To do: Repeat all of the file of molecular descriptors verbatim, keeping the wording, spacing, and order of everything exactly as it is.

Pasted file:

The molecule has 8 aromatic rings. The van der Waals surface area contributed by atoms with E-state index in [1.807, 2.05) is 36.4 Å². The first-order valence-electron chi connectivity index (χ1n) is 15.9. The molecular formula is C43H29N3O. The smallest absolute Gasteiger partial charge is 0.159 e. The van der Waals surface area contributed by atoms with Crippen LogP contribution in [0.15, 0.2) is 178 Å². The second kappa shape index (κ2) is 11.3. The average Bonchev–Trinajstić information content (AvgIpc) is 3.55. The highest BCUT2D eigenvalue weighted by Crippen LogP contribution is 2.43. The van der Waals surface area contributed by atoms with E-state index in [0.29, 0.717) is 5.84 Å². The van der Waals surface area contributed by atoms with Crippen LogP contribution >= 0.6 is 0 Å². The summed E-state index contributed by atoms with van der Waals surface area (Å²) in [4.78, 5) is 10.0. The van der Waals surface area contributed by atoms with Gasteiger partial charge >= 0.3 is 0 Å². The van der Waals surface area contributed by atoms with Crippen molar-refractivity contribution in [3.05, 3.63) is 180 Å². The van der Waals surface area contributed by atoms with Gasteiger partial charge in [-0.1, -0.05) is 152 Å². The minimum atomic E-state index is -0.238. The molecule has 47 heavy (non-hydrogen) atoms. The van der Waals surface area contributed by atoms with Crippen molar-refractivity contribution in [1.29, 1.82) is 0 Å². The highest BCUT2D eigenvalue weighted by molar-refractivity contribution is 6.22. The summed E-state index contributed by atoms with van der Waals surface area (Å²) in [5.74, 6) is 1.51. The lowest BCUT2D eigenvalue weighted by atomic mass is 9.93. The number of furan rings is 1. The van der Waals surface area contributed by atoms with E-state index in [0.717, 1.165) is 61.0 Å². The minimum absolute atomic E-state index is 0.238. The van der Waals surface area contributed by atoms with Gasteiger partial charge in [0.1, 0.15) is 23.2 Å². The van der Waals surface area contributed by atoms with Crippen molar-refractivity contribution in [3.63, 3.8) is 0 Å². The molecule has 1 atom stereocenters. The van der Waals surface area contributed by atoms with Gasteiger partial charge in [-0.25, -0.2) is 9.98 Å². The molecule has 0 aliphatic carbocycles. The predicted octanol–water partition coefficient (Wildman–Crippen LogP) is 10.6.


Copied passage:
The molecule has 8 aromatic rings. The van der Waals surface area contributed by atoms with E-state index in [1.807, 2.05) is 36.4 Å². The first-order valence-electron chi connectivity index (χ1n) is 15.9. The molecular formula is C43H29N3O. The smallest absolute Gasteiger partial charge is 0.159 e. The van der Waals surface area contributed by atoms with Crippen LogP contribution in [0.15, 0.2) is 178 Å². The second kappa shape index (κ2) is 11.3. The average Bonchev–Trinajstić information content (AvgIpc) is 3.55. The highest BCUT2D eigenvalue weighted by Crippen LogP contribution is 2.43. The van der Waals surface area contributed by atoms with E-state index in [0.29, 0.717) is 5.84 Å². The van der Waals surface area contributed by atoms with Crippen LogP contribution >= 0.6 is 0 Å². The summed E-state index contributed by atoms with van der Waals surface area (Å²) in [4.78, 5) is 10.0. The van der Waals surface area contributed by atoms with Gasteiger partial charge >= 0.3 is 0 Å². The van der Waals surface area contributed by atoms with Crippen molar-refractivity contribution in [3.05, 3.63) is 180 Å². The van der Waals surface area contributed by atoms with Gasteiger partial charge in [-0.1, -0.05) is 152 Å². The minimum atomic E-state index is -0.238. The molecule has 47 heavy (non-hydrogen) atoms. The van der Waals surface area contributed by atoms with Crippen molar-refractivity contribution in [1.29, 1.82) is 0 Å². The highest BCUT2D eigenvalue weighted by molar-refractivity contribution is 6.22. The summed E-state index contributed by atoms with van der Waals surface area (Å²) in [5.74, 6) is 1.51. The lowest BCUT2D eigenvalue weighted by atomic mass is 9.93. The number of furan rings is 1. The van der Waals surface area contributed by atoms with E-state index in [0.717, 1.165) is 61.0 Å². The minimum absolute atomic E-state index is 0.238. The van der Waals surface area contributed by atoms with Gasteiger partial charge in [0.1, 0.15) is 23.2 Å². The van der Waals surface area contributed by atoms with Crippen molar-refractivity contribution in [3.63, 3.8) is 0 Å². The molecule has 1 atom stereocenters. The van der Waals surface area contributed by atoms with Gasteiger partial charge in [-0.25, -0.2) is 9.98 Å². The molecule has 0 aliphatic carbocycles. The predicted octanol–water partition coefficient (Wildman–Crippen LogP) is 10.6.